Research Group of Prof. Dr. M. Griebel
Institute for Numerical Simulation
maximize


@phdthesis{Hamaekers:2009,
  author = {Jan Hamaekers},
  title = {{Tensor Product Multiscale Many--Particle Spaces with
		  Finite--Order Weights for the Electronic Sch\"{o}dinger
		  Equation}},
  school = {Institut f\"ur Numerische Simulation, Universit\"{a}t Bonn},
  year = {2009},
  annote = {INSdiss,thesis},
  type = {Dissertation},
  month = jul,
  url = {http://hss.ulb.uni-bonn.de/2009/1833/1833.htm},
  http_pdf = {http://hss.ulb.uni-bonn.de/2009/1833/1833.htm},
  abstract = { We study tensor product multiscale many-particle spaces
		  with finite-order weights and their application for the
		  electronic Schr{\"o}dinger equation. Any numerical solution
		  of the electronic Schr{\"o}dinger equation using
		  conventional discretization schemes is impossible due to
		  its high dimensionality. Therefore, typically Monte Carlo
		  methods (VMC/DMC) or nonlinear model approximations like
		  Hartree-Fock (HF), coupled cluster (CC) or density
		  functional theory (DFT) are used. In this work we develop
		  and implement in parallel a numerical method based on
		  adaptive sparse grids and a particle-wise subspace
		  splitting with respect to one-particle functions which stem
		  from a nonlinear rank-1 approximation. Sparse grids allow
		  to overcome the exponential complexity exhibited by
		  conventional discretization procedures and deliver a
		  convergent numerical approach with guaranteed convergence
		  rates. In particular, the introduced weighted many-particle
		  tensor product multiscale approximation spaces include the
		  common configuration interaction (CI) spaces as a special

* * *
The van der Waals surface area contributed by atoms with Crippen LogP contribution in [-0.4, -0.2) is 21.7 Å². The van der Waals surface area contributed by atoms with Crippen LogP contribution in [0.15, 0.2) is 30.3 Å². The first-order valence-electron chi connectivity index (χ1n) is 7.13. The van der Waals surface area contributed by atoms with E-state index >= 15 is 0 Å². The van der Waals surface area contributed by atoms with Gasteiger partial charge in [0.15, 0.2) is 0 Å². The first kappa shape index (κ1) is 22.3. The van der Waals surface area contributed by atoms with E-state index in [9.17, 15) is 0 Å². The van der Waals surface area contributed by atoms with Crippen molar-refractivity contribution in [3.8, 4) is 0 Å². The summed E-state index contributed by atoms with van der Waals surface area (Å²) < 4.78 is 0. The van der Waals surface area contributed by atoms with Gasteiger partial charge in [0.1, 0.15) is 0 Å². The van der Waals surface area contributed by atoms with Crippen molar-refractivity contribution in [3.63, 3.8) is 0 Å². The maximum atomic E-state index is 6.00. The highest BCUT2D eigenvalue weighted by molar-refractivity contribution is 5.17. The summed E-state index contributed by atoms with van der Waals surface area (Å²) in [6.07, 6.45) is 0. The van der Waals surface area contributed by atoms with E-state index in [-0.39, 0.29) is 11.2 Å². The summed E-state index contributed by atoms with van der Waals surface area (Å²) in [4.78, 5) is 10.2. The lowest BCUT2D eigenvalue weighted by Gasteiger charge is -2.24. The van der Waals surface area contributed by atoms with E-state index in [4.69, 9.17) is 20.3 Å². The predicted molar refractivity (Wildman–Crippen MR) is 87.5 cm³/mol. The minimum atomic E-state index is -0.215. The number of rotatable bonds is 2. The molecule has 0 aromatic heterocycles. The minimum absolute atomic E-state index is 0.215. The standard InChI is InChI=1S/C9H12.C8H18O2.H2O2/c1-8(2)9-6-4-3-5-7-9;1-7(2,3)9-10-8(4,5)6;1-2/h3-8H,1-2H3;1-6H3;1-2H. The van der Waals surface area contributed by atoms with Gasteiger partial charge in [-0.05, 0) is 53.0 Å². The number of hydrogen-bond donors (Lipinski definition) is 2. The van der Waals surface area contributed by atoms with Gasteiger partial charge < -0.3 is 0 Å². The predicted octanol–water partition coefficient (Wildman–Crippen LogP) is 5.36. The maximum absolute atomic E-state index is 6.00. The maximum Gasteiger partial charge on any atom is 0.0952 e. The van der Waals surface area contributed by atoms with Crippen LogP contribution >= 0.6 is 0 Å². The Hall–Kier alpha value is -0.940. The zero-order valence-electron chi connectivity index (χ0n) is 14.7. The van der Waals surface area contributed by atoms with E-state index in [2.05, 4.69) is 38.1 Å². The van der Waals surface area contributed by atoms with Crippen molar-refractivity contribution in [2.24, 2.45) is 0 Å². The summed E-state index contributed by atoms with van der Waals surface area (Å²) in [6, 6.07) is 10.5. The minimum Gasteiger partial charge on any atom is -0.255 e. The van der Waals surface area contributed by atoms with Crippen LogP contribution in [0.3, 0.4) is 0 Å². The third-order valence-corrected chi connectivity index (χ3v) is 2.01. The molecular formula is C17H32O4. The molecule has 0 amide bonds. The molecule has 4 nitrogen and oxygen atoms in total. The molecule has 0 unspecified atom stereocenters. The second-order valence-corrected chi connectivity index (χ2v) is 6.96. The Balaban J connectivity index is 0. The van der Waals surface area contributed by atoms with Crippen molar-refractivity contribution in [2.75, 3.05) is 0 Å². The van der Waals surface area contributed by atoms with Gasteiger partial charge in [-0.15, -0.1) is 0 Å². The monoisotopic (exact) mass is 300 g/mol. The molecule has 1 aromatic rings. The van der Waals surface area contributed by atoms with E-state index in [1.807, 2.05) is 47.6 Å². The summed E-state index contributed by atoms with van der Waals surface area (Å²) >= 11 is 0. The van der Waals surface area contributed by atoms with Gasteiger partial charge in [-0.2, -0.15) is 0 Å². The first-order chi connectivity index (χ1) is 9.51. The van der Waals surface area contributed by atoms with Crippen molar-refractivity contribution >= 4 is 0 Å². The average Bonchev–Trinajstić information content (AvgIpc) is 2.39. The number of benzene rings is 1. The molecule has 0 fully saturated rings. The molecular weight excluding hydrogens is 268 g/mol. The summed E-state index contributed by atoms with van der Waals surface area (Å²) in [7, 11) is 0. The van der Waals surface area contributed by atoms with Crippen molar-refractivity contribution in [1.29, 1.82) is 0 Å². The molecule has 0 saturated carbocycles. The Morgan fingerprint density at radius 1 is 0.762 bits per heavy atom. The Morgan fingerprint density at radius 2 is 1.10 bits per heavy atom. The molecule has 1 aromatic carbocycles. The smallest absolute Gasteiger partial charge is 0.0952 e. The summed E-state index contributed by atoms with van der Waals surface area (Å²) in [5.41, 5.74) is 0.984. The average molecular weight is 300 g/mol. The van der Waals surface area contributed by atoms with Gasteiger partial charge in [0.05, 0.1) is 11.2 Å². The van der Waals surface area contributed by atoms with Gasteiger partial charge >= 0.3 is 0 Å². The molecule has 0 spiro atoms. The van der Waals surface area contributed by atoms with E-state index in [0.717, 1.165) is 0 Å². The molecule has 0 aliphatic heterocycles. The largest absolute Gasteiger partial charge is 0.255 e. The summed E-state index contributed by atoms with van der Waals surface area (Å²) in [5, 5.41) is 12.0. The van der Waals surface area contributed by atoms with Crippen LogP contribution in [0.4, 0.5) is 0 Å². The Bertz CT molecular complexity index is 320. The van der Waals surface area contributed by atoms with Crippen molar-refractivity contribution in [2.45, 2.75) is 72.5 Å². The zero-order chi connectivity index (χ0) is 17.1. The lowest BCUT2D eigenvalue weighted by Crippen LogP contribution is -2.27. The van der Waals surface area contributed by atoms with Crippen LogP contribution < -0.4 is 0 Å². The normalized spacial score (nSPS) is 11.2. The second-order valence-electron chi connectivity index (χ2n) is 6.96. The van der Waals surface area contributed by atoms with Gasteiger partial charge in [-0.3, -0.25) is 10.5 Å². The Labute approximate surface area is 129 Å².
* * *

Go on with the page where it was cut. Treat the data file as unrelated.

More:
case.
		  
		  To realize our new approach, we first introduce general
		  many-particle Sobolev spaces, which particularly include
		  the standard Sobolev spaces as well as Sobolev spaces of
		  dominated mixed smoothness. For this novel variant of
		  sparse grid spaces we show estimates for the approximation
		  and complexity orders with respect to the smoothness and
		  decay parameters. With known regularity properties of the
		  electronic wave function it follows that, up to logarithmic
		  terms, the convergence rate is independent of the number of
		  electrons and almost the same as in the two-electron case.
		  However, besides the rate, also the dependence of the
		  complexity constants on the number of electrons plays an
		  important role for a truly practical method. Based on a
		  splitting of the one-particle space we construct a subspace
		  splitting of the many-particle space, which particularly
		  includes the known ANOVA decomposition, the HDMR
		  decomposition and the CI decomposition as special cases.
		  Additionally, we introduce weights for a restriction of
		  this subspace splitting. In this way weights of finite
		  order q lead to many-particle spaces in which the problem
		  of an approximation of an N-particle function reduces to
		  the problem of the approximation of q-particle functions.
		  To obtain as small as possible constants with respect to
		  the cost complexity, we introduce a heuristic adaptive
		  scheme to build a sequence of finite-dimensional subspaces
		  of a weighted tensor product multiscale many-particle
		  approximation space. Furthermore, we construct a multiscale
		  Gaussian frame and apply Gaussians and modulated Gaussians
		  for the nonlinear rank-1 approximation. In this way, all
		  matrix entries of the corresponding discrete eigenvalue
		  problem can be computed in terms of analytic formulae for
		  the one and two particle operator integrals.
		  
		  Finally, we apply our novel approach to small atomic and
		  diatomic systems with up to 6 electrons (18 space
		  dimensions). The numerical results demonstrate that our new
		  method indeed allows for convergence with expected rates. }
}